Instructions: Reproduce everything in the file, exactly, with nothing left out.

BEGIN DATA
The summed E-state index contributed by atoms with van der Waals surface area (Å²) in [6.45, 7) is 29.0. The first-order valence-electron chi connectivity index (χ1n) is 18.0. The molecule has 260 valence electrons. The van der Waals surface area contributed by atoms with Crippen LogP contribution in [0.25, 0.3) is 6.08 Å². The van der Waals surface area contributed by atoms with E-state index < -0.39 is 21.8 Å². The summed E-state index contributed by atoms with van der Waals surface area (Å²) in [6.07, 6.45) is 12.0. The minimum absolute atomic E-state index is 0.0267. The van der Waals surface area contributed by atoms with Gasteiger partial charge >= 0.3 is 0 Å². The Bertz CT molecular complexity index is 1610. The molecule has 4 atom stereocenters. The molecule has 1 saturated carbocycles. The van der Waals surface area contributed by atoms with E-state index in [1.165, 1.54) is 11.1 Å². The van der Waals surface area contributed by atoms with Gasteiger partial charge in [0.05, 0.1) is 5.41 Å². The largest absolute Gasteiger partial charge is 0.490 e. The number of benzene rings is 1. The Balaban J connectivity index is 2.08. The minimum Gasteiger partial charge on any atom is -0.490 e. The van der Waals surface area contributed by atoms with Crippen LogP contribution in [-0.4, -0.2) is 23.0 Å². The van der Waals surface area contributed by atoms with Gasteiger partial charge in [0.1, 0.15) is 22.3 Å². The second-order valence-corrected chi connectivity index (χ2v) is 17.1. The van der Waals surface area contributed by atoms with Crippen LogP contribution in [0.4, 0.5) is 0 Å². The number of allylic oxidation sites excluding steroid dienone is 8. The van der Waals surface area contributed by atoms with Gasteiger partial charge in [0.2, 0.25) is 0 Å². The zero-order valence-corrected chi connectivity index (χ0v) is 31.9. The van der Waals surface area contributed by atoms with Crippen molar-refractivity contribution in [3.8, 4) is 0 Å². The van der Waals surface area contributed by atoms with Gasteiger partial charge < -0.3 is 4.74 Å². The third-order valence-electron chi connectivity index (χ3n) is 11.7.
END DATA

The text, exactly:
The summed E-state index contributed by atoms with van der Waals surface area (Å²) in [6.45, 7) is 29.0. The first-order valence-electron chi connectivity index (χ1n) is 18.0. The molecule has 260 valence electrons. The van der Waals surface area contributed by atoms with Crippen LogP contribution in [0.25, 0.3) is 6.08 Å². The van der Waals surface area contributed by atoms with E-state index < -0.39 is 21.8 Å². The summed E-state index contributed by atoms with van der Waals surface area (Å²) in [6.07, 6.45) is 12.0. The minimum absolute atomic E-state index is 0.0267. The van der Waals surface area contributed by atoms with Gasteiger partial charge >= 0.3 is 0 Å². The Bertz CT molecular complexity index is 1610. The molecule has 4 atom stereocenters. The molecule has 1 saturated carbocycles. The van der Waals surface area contributed by atoms with E-state index in [1.165, 1.54) is 11.1 Å². The van der Waals surface area contributed by atoms with Gasteiger partial charge in [0.05, 0.1) is 5.41 Å². The largest absolute Gasteiger partial charge is 0.490 e. The number of benzene rings is 1. The Balaban J connectivity index is 2.08. The minimum Gasteiger partial charge on any atom is -0.490 e. The van der Waals surface area contributed by atoms with Crippen LogP contribution in [-0.4, -0.2) is 23.0 Å². The van der Waals surface area contributed by atoms with Gasteiger partial charge in [0.1, 0.15) is 22.3 Å². The second-order valence-corrected chi connectivity index (χ2v) is 17.1. The van der Waals surface area contributed by atoms with Crippen LogP contribution in [0.4, 0.5) is 0 Å². The number of allylic oxidation sites excluding steroid dienone is 8. The van der Waals surface area contributed by atoms with Gasteiger partial charge in [0.2, 0.25) is 0 Å². The zero-order valence-corrected chi connectivity index (χ0v) is 31.9. The van der Waals surface area contributed by atoms with Crippen molar-refractivity contribution in [3.8, 4) is 0 Å². The van der Waals surface area contributed by atoms with Gasteiger partial charge < -0.3 is 4.74 Å². The third-order valence-electron chi connectivity index (χ3n) is 11.7.